Tag Archives: Time

What is time? The mysterious essence of the fourth dimension | New Scientist

The true nature of time continues to elude us. But whether it is a fundamental part of the cosmos or an illusion made in our minds has profound implications for our understanding of the universe

Physics 15 June 2022, By Richard Webb

Skizzomat

WE ARE BORN; we live; at some point, we die. The notion that our existence is limited by time is fundamental to human experience.

We can’t fight it – and truth be told, we don’t know what we are fighting against. Time is a universal whose nature we all – and physicists especially – fail to grasp. But why is time so problematic?

“If we had a really good answer to that question,” says Astrid Eichhorn, a theoretical physicist at the University of Southern Denmark in Odense, “then it wouldn’t be so problematic.”

On a certain level, time is simple: it is what stops everything happening at once. That might seem flippant, but it is at least something people can agree on. “The causal order of things is really what time is all about,” says Eichhorn.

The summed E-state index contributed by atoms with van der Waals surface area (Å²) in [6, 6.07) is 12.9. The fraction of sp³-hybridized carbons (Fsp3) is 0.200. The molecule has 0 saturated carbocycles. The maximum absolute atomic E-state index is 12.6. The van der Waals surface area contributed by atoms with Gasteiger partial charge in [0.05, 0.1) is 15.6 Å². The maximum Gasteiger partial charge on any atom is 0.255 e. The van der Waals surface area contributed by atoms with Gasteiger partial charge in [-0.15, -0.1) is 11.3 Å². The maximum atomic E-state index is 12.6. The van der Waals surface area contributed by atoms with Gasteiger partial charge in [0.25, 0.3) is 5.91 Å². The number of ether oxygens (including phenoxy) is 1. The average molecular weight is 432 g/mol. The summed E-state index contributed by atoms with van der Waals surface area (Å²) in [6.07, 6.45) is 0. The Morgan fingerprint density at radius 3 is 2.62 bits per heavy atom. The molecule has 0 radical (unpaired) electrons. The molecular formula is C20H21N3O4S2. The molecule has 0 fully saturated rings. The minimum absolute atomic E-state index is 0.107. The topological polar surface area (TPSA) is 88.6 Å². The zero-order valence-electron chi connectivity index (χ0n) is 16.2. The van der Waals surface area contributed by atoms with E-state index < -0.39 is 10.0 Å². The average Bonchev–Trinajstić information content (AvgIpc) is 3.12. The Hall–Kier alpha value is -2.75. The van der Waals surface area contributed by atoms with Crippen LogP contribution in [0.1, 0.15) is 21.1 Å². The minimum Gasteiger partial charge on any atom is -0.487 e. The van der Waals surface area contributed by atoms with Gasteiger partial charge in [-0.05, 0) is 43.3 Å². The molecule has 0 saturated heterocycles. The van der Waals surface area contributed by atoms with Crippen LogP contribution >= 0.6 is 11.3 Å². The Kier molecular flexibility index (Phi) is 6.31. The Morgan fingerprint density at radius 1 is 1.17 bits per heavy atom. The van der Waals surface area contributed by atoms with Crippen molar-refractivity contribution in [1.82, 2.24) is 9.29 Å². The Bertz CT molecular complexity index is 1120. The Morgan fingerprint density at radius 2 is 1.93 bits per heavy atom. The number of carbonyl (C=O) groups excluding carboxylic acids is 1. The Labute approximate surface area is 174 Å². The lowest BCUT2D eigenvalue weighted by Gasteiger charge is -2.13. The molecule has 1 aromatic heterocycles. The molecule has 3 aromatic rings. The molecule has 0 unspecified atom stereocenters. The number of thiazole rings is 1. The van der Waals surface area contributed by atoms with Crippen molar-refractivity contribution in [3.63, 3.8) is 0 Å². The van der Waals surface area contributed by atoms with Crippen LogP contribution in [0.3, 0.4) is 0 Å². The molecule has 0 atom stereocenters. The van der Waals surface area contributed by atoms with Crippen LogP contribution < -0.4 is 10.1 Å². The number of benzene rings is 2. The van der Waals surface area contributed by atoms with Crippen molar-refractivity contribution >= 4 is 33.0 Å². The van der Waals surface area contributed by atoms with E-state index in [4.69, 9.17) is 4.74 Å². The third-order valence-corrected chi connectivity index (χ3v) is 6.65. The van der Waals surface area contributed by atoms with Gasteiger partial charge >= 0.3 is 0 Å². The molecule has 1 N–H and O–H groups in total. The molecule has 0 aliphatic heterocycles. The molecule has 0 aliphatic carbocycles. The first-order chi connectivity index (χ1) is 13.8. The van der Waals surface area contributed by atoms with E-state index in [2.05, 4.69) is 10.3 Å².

Viewed this way, the existence of time can be interpreted as a necessary precondition for the sort of universe where things lead to other things, among them intelligent life that can ask questions, such as “what is time?”.

Beyond that, time’s essence is mysterious. For instance, why can things only influence other things in one direction in time, but in multiple directions in the three dimensions of space.

Most physical theories, from Isaac Newton’s laws of motion to quantum mechanics, skirt such questions. In these theories, time is an “independent variable” against which other things change, but which can’t be changed by anything else. In that sense, time exists outside physics, like the beat of a metronome outside the universe to which everything inside it plays out.

Source: What is time? The mysterious essence of the fourth dimension | New Scientist

Why We Forget Things, According to Neuroscience | Time